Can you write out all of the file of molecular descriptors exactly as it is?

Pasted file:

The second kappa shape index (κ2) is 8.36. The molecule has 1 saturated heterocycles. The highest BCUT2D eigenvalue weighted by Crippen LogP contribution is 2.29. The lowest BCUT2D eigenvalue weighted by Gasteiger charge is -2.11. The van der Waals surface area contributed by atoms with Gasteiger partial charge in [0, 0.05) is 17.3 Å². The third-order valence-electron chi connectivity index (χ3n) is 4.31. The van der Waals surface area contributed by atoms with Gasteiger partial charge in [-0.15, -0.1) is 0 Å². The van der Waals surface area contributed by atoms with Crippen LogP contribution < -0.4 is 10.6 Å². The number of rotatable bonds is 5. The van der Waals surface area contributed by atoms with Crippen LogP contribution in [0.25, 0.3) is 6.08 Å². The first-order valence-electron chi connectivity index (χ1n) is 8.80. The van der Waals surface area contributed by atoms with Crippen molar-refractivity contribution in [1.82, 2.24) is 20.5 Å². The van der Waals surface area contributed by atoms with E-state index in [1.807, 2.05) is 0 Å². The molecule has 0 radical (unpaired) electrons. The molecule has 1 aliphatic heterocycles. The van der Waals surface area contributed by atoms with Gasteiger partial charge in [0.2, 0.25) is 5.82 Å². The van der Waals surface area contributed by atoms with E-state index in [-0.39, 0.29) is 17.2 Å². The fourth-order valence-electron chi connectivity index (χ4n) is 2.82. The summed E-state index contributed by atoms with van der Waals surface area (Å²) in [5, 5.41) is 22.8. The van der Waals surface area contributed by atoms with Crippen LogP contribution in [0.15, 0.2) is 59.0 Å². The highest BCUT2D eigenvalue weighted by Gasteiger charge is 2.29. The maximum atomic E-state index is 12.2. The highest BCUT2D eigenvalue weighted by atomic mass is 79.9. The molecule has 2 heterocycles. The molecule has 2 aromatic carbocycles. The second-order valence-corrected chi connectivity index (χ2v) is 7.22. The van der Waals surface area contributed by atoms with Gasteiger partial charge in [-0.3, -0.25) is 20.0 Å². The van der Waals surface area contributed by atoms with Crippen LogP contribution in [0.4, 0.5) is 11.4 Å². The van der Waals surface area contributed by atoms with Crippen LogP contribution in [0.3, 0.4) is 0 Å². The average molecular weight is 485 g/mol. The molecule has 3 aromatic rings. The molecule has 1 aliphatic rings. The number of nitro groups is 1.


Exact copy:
The second kappa shape index (κ2) is 8.36. The molecule has 1 saturated heterocycles. The highest BCUT2D eigenvalue weighted by Crippen LogP contribution is 2.29. The lowest BCUT2D eigenvalue weighted by Gasteiger charge is -2.11. The van der Waals surface area contributed by atoms with Gasteiger partial charge in [0, 0.05) is 17.3 Å². The third-order valence-electron chi connectivity index (χ3n) is 4.31. The van der Waals surface area contributed by atoms with Gasteiger partial charge in [-0.15, -0.1) is 0 Å². The van der Waals surface area contributed by atoms with Crippen LogP contribution < -0.4 is 10.6 Å². The number of rotatable bonds is 5. The van der Waals surface area contributed by atoms with Crippen LogP contribution in [0.25, 0.3) is 6.08 Å². The first-order valence-electron chi connectivity index (χ1n) is 8.80. The van der Waals surface area contributed by atoms with Crippen molar-refractivity contribution in [1.82, 2.24) is 20.5 Å². The van der Waals surface area contributed by atoms with E-state index in [1.807, 2.05) is 0 Å². The molecule has 0 radical (unpaired) electrons. The molecule has 1 aliphatic heterocycles. The van der Waals surface area contributed by atoms with Gasteiger partial charge in [0.2, 0.25) is 5.82 Å². The van der Waals surface area contributed by atoms with E-state index in [-0.39, 0.29) is 17.2 Å². The fourth-order valence-electron chi connectivity index (χ4n) is 2.82. The summed E-state index contributed by atoms with van der Waals surface area (Å²) in [5, 5.41) is 22.8. The van der Waals surface area contributed by atoms with Crippen LogP contribution in [0.15, 0.2) is 59.0 Å². The highest BCUT2D eigenvalue weighted by Gasteiger charge is 2.29. The maximum atomic E-state index is 12.2. The highest BCUT2D eigenvalue weighted by atomic mass is 79.9. The molecule has 2 heterocycles. The molecule has 2 aromatic carbocycles. The second-order valence-corrected chi connectivity index (χ2v) is 7.22. The van der Waals surface area contributed by atoms with Gasteiger partial charge in [-0.3, -0.25) is 20.0 Å². The van der Waals surface area contributed by atoms with Crippen LogP contribution in [0.4, 0.5) is 11.4 Å². The van der Waals surface area contributed by atoms with Crippen LogP contribution in [0.3, 0.4) is 0 Å². The average molecular weight is 485 g/mol. The molecule has 3 aromatic rings. The molecule has 1 aliphatic rings. The number of nitro groups is 1.